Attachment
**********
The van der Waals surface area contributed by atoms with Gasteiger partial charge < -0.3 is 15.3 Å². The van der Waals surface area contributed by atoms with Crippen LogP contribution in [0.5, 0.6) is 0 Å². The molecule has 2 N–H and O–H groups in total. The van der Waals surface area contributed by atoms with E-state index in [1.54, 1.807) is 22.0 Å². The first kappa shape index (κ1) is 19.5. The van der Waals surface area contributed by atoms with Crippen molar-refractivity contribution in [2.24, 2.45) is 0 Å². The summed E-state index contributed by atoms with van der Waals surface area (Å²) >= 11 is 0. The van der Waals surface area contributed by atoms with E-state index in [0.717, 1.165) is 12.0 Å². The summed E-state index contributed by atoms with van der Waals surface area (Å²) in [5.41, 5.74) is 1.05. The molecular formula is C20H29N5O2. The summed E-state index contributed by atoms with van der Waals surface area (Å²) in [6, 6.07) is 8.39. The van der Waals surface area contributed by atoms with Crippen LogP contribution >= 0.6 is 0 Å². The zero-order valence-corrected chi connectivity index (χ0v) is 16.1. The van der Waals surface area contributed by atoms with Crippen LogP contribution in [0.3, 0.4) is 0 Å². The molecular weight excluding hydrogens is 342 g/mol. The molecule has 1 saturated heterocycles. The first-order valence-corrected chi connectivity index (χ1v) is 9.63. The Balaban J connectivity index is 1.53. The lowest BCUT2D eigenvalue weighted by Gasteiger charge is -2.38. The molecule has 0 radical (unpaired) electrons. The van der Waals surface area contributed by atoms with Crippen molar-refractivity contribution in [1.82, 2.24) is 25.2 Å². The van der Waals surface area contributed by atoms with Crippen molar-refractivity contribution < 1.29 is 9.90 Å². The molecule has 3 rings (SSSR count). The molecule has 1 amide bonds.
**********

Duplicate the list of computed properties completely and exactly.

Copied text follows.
The van der Waals surface area contributed by atoms with Gasteiger partial charge < -0.3 is 15.3 Å². The van der Waals surface area contributed by atoms with Crippen LogP contribution in [0.5, 0.6) is 0 Å². The molecule has 2 N–H and O–H groups in total. The van der Waals surface area contributed by atoms with E-state index in [1.54, 1.807) is 22.0 Å². The first kappa shape index (κ1) is 19.5. The van der Waals surface area contributed by atoms with Crippen molar-refractivity contribution in [2.24, 2.45) is 0 Å². The summed E-state index contributed by atoms with van der Waals surface area (Å²) >= 11 is 0. The van der Waals surface area contributed by atoms with E-state index in [0.717, 1.165) is 12.0 Å². The summed E-state index contributed by atoms with van der Waals surface area (Å²) in [5.41, 5.74) is 1.05. The molecular formula is C20H29N5O2. The summed E-state index contributed by atoms with van der Waals surface area (Å²) in [6, 6.07) is 8.39. The van der Waals surface area contributed by atoms with Crippen LogP contribution >= 0.6 is 0 Å². The zero-order valence-corrected chi connectivity index (χ0v) is 16.1. The van der Waals surface area contributed by atoms with Crippen LogP contribution in [0.3, 0.4) is 0 Å². The molecular weight excluding hydrogens is 342 g/mol. The molecule has 1 saturated heterocycles. The first-order valence-corrected chi connectivity index (χ1v) is 9.63. The Balaban J connectivity index is 1.53. The lowest BCUT2D eigenvalue weighted by Gasteiger charge is -2.38. The molecule has 0 radical (unpaired) electrons. The van der Waals surface area contributed by atoms with Crippen molar-refractivity contribution in [1.82, 2.24) is 25.2 Å². The van der Waals surface area contributed by atoms with Crippen molar-refractivity contribution < 1.29 is 9.90 Å². The molecule has 3 rings (SSSR count). The molecule has 1 amide bonds.